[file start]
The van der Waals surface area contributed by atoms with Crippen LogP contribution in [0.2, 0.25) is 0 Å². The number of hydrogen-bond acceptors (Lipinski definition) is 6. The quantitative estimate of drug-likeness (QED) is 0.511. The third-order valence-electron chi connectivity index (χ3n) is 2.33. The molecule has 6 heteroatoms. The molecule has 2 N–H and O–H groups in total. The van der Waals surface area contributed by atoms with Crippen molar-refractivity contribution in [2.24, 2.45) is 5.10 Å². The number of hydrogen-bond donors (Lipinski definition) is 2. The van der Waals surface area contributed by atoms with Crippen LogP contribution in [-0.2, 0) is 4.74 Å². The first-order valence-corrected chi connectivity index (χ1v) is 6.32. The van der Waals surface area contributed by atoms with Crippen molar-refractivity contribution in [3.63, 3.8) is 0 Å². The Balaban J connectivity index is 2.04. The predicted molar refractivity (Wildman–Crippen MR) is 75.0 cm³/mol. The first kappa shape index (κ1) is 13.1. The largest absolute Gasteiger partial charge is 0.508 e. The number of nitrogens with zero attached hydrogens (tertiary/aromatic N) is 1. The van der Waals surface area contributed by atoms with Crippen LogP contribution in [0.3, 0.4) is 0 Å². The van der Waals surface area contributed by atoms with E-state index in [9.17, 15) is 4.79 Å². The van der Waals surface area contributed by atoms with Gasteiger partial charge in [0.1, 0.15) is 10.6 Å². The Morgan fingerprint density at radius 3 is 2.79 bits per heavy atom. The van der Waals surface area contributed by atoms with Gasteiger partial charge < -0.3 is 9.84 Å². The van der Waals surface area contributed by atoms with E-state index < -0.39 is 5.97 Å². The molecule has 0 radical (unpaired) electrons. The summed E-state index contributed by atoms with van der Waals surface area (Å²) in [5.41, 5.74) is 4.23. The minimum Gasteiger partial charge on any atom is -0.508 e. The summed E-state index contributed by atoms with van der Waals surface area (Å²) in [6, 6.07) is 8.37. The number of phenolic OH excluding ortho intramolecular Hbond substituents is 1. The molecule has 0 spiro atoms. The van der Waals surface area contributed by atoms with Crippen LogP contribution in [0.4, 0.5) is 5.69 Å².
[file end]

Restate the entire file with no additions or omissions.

The van der Waals surface area contributed by atoms with Crippen LogP contribution in [0.2, 0.25) is 0 Å². The number of hydrogen-bond acceptors (Lipinski definition) is 6. The quantitative estimate of drug-likeness (QED) is 0.511. The third-order valence-electron chi connectivity index (χ3n) is 2.33. The molecule has 6 heteroatoms. The molecule has 2 N–H and O–H groups in total. The van der Waals surface area contributed by atoms with Crippen molar-refractivity contribution in [2.24, 2.45) is 5.10 Å². The number of hydrogen-bond donors (Lipinski definition) is 2. The van der Waals surface area contributed by atoms with Crippen LogP contribution in [-0.2, 0) is 4.74 Å². The first-order valence-corrected chi connectivity index (χ1v) is 6.32. The van der Waals surface area contributed by atoms with Crippen molar-refractivity contribution in [3.63, 3.8) is 0 Å². The Balaban J connectivity index is 2.04. The predicted molar refractivity (Wildman–Crippen MR) is 75.0 cm³/mol. The first kappa shape index (κ1) is 13.1. The largest absolute Gasteiger partial charge is 0.508 e. The number of nitrogens with zero attached hydrogens (tertiary/aromatic N) is 1. The van der Waals surface area contributed by atoms with Crippen LogP contribution in [0.3, 0.4) is 0 Å². The van der Waals surface area contributed by atoms with E-state index in [9.17, 15) is 4.79 Å². The van der Waals surface area contributed by atoms with Gasteiger partial charge in [0.1, 0.15) is 10.6 Å². The Morgan fingerprint density at radius 3 is 2.79 bits per heavy atom. The van der Waals surface area contributed by atoms with Gasteiger partial charge < -0.3 is 9.84 Å². The van der Waals surface area contributed by atoms with E-state index < -0.39 is 5.97 Å². The molecule has 0 radical (unpaired) electrons. The summed E-state index contributed by atoms with van der Waals surface area (Å²) in [5.41, 5.74) is 4.23. The minimum Gasteiger partial charge on any atom is -0.508 e. The summed E-state index contributed by atoms with van der Waals surface area (Å²) in [6, 6.07) is 8.37. The number of phenolic OH excluding ortho intramolecular Hbond substituents is 1. The molecule has 0 spiro atoms. The van der Waals surface area contributed by atoms with Crippen LogP contribution in [0.4, 0.5) is 5.69 Å².